Suicide survivor to speak at benefit

By CHRISTINE STEPHENSON
cstephenson@dcherald.com

Mitch Fleck

Mitch Fleck has never been a public speaker. The idea makes him nervous. But if it means he can spread suicide awareness, he’ll do it.

Fleck, of Haysville, will speak at the Locking Arms for Suicide Awareness Benefit on Sept. 11 at the Huntingburg Event Center. The annual benefit, which Dubois County native Kendra Nichols started in 2019, is sponsored by Survivors of Suicide of Dubois County.

Fleck has had suicidal thoughts nearly all his life — he can remember writing notes about it before he was even 6 years old. He’s survived multiple suicide attempts. He’s been on medication for depression and anxiety for years, but didn’t realize how much he wanted to heal until he woke up after trying to end his life with a handgun.

Earlier in the day, he had decided he wanted to overdose on alcohol. On the outside, he didn’t act much different. He went to the bar, but the bartender didn’t notice anything wrong. On the way home, he called his father and godmother, and they talked and laughed like usual.

He doesn’t remember the attempt itself but remembers being at a mental breaking point from stress and drama that surrounded him. His dad was working for the Jasper Police Department, so he was dispatched to the scene where he found his son collapsed on the driveway, losing blood.

“Right when I was about to give up, that’s when I was found,” Fleck said.

Throughout his recovery process, he had to have a tracheostomy and feeding tube. He had to practice his speaking and learn to walk again, which was especially difficult because his eyes had trouble focusing. It took even longer to try and heal his mind.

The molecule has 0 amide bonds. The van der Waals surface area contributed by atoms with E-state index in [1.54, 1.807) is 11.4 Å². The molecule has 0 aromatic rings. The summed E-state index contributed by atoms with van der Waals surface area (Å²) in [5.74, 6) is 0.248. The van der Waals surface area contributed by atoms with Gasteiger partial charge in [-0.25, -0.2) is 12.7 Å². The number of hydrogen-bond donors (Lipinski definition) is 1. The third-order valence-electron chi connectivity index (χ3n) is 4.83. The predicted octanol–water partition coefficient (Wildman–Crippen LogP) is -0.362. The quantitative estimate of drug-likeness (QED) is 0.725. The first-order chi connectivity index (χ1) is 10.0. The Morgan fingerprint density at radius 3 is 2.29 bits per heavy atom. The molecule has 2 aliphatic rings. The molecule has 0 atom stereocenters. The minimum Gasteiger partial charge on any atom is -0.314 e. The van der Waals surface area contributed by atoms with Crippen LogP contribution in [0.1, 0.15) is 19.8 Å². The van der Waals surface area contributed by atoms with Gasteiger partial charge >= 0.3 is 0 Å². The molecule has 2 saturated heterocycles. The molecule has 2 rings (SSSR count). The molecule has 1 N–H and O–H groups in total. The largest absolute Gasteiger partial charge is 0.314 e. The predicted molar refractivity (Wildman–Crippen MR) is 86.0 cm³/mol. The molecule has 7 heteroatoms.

Women are more likely to be diagnosed with depression, but men are more likely to attempt suicide, according to the U.S. National Library of Medicine. Women are more likely to attempt by overdosing, whereas men are more likely to use a firearm. Nine out of 10 people who attempt with a firearm don’t survive.

“I want people to get help before they get to the point I was at,” Fleck said.

He never really thought he was addicted to alcohol but realized he had a problem when he wanted to use it to overdose. So one day, he decided he wanted to stop, and hasn’t picked up a drink since. He’s been sober for more than a year now.

He leans on his loved ones for support, especially his fiancee, Amanda Aldridge.

“She’s a big game changer of mine, just with me being able to appreciate my current self,” he said. “She was the first woman to see my scars, hear my speech, see me eat, and it didn’t bother her one bit.”

He’s changed his mental habits, too. One of his go-to beliefs is that a busy mind is a happy mind — even just going for a walk or reading a book can help distract. He likes to work through his problems in the back of his mind while he stays distracted on the forefront.

Fleck also wants people to know there are likely more resources out there than most realize. Many know about the National Suicide Prevention Hotline (800-273-8255), but places such as churches and addiction support groups can be a great source of help, too, he said. The September benefit will also provide more resources.

There’s no simple solution to preventing suicide. But if there’s anything Fleck can do to help others who have been where he’s been, then he’s in.

For a link to purchase tickets to the Sept. 11 event, visit its Facebook page, @LockingArmsforSuicideAwareness.




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